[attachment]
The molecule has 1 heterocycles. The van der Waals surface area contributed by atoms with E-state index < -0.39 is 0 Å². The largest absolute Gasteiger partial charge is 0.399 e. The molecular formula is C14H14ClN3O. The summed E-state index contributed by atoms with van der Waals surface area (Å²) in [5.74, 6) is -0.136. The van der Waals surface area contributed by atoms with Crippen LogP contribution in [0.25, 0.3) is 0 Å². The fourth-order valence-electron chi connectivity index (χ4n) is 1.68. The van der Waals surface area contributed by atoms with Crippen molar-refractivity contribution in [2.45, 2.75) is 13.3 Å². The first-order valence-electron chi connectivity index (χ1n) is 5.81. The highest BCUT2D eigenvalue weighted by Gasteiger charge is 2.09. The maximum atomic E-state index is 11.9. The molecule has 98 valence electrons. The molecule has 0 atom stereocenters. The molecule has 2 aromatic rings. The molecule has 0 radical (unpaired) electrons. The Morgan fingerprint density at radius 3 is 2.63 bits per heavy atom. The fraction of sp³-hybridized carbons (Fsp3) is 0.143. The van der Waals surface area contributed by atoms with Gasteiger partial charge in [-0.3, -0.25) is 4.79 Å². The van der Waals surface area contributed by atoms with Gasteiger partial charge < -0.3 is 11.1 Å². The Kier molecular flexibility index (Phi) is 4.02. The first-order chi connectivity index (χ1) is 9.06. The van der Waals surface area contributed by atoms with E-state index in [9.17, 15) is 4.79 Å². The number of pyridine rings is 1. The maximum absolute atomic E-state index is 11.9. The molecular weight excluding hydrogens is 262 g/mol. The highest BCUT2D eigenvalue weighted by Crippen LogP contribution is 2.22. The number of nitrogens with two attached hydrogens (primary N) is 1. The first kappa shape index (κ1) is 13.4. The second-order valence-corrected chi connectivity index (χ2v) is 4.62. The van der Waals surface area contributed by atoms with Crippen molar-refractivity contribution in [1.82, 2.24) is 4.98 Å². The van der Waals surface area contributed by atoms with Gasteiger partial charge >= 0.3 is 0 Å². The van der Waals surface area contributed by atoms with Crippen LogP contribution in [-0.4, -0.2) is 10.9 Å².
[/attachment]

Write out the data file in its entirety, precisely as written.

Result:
The molecule has 1 heterocycles. The van der Waals surface area contributed by atoms with E-state index < -0.39 is 0 Å². The largest absolute Gasteiger partial charge is 0.399 e. The molecular formula is C14H14ClN3O. The summed E-state index contributed by atoms with van der Waals surface area (Å²) in [5.74, 6) is -0.136. The van der Waals surface area contributed by atoms with Crippen LogP contribution in [0.25, 0.3) is 0 Å². The fourth-order valence-electron chi connectivity index (χ4n) is 1.68. The van der Waals surface area contributed by atoms with Crippen molar-refractivity contribution in [2.45, 2.75) is 13.3 Å². The first-order valence-electron chi connectivity index (χ1n) is 5.81. The highest BCUT2D eigenvalue weighted by Gasteiger charge is 2.09. The maximum atomic E-state index is 11.9. The molecule has 98 valence electrons. The molecule has 0 atom stereocenters. The molecule has 2 aromatic rings. The molecule has 0 radical (unpaired) electrons. The Morgan fingerprint density at radius 3 is 2.63 bits per heavy atom. The fraction of sp³-hybridized carbons (Fsp3) is 0.143. The van der Waals surface area contributed by atoms with Gasteiger partial charge in [-0.3, -0.25) is 4.79 Å². The van der Waals surface area contributed by atoms with Gasteiger partial charge < -0.3 is 11.1 Å². The Kier molecular flexibility index (Phi) is 4.02. The first-order chi connectivity index (χ1) is 9.06. The van der Waals surface area contributed by atoms with E-state index in [9.17, 15) is 4.79 Å². The number of pyridine rings is 1. The maximum absolute atomic E-state index is 11.9. The molecular weight excluding hydrogens is 262 g/mol. The highest BCUT2D eigenvalue weighted by Crippen LogP contribution is 2.22. The number of nitrogens with two attached hydrogens (primary N) is 1. The first kappa shape index (κ1) is 13.4. The second-order valence-corrected chi connectivity index (χ2v) is 4.62. The van der Waals surface area contributed by atoms with Crippen molar-refractivity contribution in [1.82, 2.24) is 4.98 Å². The van der Waals surface area contributed by atoms with Gasteiger partial charge >= 0.3 is 0 Å². The van der Waals surface area contributed by atoms with Crippen LogP contribution in [-0.4, -0.2) is 10.9 Å².